Montefiore looks to engage West African community in hep-B prevention campaign
When hepatologist Dr. Samuel Sigal joined Montefiore Health System in November 2015, he said he was "overwhelmed" by the number of hepatitis B patients he was seeing from the Bronx's large West African community.
"There's a big knowledge gap and [there are] a lot of cultural issues," Sigal said. "There's a lot of stigma and a lot of people don't want to talk about it."
To address the problem, Sigal recently launched the Montefiore Starfish Program, a community outreach campaign that's named after one of his former patients' favorite parables. In the story, a passerby encounters a young man who is picking up beached starfish and throwing them back into the ocean. The passerby asks the young man how he can possibly make a difference when there are so many starfish and he answers: "It makes a difference for this one."
There are about 120,000 residents from West Africa living in the borough. An estimated 10% to 15% of that population may be infected with the blood-borne virus, based on the incidence in their home countries, a Montefiore spokeswoman said. Hepatitis B can be passed during childbirth, through sexual transmission and through intravenous drug use. The disease can cause cirrhosis, or scarring, of the liver and liver cancer.
Starfish aims to inform the community about the health risks of hepatitis B, the availability of screening and treatment for people who are already infected, and vaccinations for newborns and others who are disease free.
Sigal recently saw a West African patient with hepatitis B who was pregnant with her second child. It was too late to prevent infection in her first child. "She was sent to me during her second pregnancy so we could prevent her from transmitting it to the second baby," said Sigal. "So, relatively little input can make a huge difference for a person's life."
On Sunday, Montefiore held its first outreach session at Yankasa Masjid, a mosque on Townsend Avenue in the Bronx. Dr. Emmanuel Emeasoba, an intern from Nigeria, who is volunteering his time, spoke to an audience of about 80 men and women. Afterward, everyone expressed interest in getting screened for hepatitis B, said the Montefiore spokeswoman. Montefiore is offering to hold free outreach sessions at other mosques, local churches and community centers. The project is a collaboration of Montefiore's liver disease division and Health Education on Wheels.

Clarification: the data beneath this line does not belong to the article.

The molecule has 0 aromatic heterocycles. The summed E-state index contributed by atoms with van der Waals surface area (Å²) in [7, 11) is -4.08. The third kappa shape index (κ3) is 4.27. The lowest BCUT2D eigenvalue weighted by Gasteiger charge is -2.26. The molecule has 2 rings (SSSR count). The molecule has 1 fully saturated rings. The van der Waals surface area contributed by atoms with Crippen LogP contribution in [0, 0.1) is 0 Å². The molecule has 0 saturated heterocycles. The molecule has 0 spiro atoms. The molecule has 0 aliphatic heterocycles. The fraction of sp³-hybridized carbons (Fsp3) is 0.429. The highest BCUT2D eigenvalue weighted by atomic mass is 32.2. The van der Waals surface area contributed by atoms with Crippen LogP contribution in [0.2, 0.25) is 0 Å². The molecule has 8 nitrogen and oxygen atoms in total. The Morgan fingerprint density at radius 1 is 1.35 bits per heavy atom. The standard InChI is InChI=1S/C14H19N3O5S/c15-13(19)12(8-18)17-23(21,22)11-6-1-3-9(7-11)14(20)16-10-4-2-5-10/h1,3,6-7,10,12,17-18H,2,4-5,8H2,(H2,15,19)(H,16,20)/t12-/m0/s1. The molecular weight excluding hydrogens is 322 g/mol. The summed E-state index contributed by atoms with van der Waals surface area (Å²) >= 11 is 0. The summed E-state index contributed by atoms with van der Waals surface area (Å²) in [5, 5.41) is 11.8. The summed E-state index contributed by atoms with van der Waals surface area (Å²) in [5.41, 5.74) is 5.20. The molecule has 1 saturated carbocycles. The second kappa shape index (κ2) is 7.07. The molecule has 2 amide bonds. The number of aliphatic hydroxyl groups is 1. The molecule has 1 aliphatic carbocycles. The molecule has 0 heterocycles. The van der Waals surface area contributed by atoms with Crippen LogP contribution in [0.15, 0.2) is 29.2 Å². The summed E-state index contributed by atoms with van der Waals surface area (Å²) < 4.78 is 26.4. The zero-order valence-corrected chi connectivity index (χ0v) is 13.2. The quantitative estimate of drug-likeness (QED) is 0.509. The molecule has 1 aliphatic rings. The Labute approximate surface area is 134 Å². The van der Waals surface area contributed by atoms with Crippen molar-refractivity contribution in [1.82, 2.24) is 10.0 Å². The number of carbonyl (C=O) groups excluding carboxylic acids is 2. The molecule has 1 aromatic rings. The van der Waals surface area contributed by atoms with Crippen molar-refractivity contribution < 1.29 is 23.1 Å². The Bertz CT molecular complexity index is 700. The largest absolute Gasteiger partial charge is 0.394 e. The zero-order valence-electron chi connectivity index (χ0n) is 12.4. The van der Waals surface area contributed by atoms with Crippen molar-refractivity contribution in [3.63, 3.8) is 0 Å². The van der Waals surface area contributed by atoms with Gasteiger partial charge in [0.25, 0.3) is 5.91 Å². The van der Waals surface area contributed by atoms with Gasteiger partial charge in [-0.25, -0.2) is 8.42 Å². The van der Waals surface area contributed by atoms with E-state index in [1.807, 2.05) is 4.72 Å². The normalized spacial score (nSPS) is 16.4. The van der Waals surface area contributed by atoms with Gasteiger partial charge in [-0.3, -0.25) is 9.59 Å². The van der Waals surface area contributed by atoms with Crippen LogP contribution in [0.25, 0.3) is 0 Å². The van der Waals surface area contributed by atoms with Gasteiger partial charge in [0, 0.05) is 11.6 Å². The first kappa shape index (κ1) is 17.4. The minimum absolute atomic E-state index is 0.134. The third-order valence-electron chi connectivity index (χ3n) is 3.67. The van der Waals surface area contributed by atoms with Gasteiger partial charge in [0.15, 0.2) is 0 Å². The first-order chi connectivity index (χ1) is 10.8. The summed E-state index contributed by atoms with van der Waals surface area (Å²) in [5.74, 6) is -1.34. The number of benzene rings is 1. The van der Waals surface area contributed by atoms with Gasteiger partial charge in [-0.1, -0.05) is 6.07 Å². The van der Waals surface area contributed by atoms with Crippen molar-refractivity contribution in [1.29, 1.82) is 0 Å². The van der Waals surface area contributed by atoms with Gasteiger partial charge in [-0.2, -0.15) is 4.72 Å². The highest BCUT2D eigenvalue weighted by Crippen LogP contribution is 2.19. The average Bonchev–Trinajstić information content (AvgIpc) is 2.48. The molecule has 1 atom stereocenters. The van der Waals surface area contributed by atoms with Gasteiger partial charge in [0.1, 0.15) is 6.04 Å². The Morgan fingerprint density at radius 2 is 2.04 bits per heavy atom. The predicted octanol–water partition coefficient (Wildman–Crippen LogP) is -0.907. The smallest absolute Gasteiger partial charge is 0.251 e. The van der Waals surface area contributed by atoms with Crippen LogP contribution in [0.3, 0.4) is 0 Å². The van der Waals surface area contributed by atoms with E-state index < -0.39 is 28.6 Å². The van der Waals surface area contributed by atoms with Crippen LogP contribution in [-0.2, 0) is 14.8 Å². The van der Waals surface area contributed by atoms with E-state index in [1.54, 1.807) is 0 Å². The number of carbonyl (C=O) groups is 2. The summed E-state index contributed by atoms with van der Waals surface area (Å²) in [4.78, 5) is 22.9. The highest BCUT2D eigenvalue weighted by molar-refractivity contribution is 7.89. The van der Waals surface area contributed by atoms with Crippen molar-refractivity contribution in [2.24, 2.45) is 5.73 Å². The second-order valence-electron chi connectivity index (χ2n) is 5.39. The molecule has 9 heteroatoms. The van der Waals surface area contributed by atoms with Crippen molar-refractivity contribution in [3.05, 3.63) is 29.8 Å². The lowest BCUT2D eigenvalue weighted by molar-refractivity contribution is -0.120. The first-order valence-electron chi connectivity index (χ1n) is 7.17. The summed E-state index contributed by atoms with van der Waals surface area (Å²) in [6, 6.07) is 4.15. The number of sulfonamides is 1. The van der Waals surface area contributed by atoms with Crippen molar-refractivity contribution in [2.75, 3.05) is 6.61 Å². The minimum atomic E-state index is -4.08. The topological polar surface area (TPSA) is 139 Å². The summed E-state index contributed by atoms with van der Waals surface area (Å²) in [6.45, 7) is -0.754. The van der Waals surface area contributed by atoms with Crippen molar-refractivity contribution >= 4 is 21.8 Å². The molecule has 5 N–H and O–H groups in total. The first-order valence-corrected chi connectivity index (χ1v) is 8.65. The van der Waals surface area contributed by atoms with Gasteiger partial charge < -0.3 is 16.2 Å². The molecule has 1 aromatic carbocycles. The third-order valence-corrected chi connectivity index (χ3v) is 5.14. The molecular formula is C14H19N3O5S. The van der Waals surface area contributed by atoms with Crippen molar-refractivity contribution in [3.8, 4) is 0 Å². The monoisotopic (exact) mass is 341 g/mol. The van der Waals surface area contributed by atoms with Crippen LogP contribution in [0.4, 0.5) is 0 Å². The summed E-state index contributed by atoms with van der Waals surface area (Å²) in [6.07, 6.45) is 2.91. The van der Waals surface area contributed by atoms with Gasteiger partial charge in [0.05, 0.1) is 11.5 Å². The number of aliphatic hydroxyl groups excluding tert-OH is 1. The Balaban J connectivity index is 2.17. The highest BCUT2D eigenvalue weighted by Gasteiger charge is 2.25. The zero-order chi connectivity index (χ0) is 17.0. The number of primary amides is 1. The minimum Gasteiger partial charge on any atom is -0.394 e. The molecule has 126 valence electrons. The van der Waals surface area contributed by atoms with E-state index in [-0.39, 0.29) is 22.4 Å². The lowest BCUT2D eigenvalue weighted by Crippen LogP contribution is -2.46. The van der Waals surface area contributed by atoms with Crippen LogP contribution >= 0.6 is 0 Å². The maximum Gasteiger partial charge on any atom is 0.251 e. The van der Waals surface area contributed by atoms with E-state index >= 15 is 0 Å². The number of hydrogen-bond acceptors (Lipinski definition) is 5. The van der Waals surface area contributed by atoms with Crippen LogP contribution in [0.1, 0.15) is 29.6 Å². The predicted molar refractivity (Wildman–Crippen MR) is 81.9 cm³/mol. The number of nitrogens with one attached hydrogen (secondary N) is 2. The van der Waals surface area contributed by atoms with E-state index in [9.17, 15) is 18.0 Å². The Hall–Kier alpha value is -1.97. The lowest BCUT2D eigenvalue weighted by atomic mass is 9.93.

As Starfish expands, Sigal said, Montefiore hopes to offer free screenings for every West African in the Bronx, as well as vaccinations to prevent future infections. People who are positive for the hepatitis B virus will be referred for evaluation and treatment.
Hepatitis B cases have risen slightly in recent years, according to the New York City Department of Health and Mental Hygiene. In 2015 the city recorded 7,719 newly diagnosed cases of chronic hepatitis B, a 3.5% increase since 2013, according to its latest annual report on hepatitis B and C, published in October 2016.
About 1.2% of all city residents, or about 100,000 people, have hepatitis B, according to the Health Department. Sunset Park, Brooklyn, and Flushing, Queens, both with large Asian populations, have the highest rates of infection. Many of the people with hepatitis B were probably infected during birth, said Dr. Ann Winters, medical director of the Health Department's Viral Hepatitis Program.
In 2015, 1,493 hepatitis B–infected women gave birth to a live child. The majority of those women (63%) were born in China.
Immigrants from Africa represented 13.6% of the perinatal cases. "There are strong barriers in terms of educating the community and raising awareness," said Nirah Johnson, capacity-building director of the city's hepatitis program.
That's because the African-born population has disproportionately lower education, lower literacy rates and less English proficiency than other immigrant groups. Often they lack health insurance.
The city's Viral Hepatitis Initiative helps pay for peer navigators at health systems to improve health outcomes. Montefiore is one of eight health systems receiving funds in fiscal 2018 for hepatitis B programs.
"Montefiore looks to engage West African community in hep-B prevention campaign" originally appeared in Crain's New York Business.
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